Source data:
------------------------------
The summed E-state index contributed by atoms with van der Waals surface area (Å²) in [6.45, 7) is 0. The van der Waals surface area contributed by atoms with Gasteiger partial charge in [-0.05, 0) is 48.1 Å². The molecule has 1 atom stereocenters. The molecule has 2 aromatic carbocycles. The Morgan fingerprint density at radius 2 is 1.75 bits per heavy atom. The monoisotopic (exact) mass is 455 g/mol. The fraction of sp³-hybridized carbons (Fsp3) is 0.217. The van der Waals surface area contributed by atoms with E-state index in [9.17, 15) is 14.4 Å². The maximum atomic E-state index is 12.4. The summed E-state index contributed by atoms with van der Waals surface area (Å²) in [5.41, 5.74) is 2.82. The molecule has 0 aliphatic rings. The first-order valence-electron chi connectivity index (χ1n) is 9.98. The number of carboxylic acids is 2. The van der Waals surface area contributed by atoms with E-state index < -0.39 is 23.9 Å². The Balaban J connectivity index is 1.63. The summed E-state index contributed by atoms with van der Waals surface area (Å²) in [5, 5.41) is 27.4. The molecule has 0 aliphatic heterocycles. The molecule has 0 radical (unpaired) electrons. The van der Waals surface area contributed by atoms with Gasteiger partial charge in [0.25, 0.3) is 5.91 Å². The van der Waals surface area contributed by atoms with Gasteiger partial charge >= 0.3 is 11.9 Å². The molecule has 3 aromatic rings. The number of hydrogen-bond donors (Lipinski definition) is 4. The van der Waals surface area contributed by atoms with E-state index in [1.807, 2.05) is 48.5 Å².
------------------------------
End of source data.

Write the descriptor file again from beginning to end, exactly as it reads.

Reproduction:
The summed E-state index contributed by atoms with van der Waals surface area (Å²) in [6.45, 7) is 0. The van der Waals surface area contributed by atoms with Gasteiger partial charge in [-0.05, 0) is 48.1 Å². The molecule has 1 atom stereocenters. The molecule has 2 aromatic carbocycles. The Morgan fingerprint density at radius 2 is 1.75 bits per heavy atom. The monoisotopic (exact) mass is 455 g/mol. The fraction of sp³-hybridized carbons (Fsp3) is 0.217. The van der Waals surface area contributed by atoms with E-state index in [9.17, 15) is 14.4 Å². The maximum atomic E-state index is 12.4. The summed E-state index contributed by atoms with van der Waals surface area (Å²) in [5.41, 5.74) is 2.82. The molecule has 0 aliphatic rings. The first-order valence-electron chi connectivity index (χ1n) is 9.98. The number of carboxylic acids is 2. The van der Waals surface area contributed by atoms with E-state index < -0.39 is 23.9 Å². The Balaban J connectivity index is 1.63. The summed E-state index contributed by atoms with van der Waals surface area (Å²) in [5, 5.41) is 27.4. The molecule has 0 aliphatic heterocycles. The molecule has 0 radical (unpaired) electrons. The van der Waals surface area contributed by atoms with Gasteiger partial charge in [0.25, 0.3) is 5.91 Å². The van der Waals surface area contributed by atoms with Gasteiger partial charge >= 0.3 is 11.9 Å². The molecule has 3 aromatic rings. The number of hydrogen-bond donors (Lipinski definition) is 4. The van der Waals surface area contributed by atoms with E-state index in [1.807, 2.05) is 48.5 Å².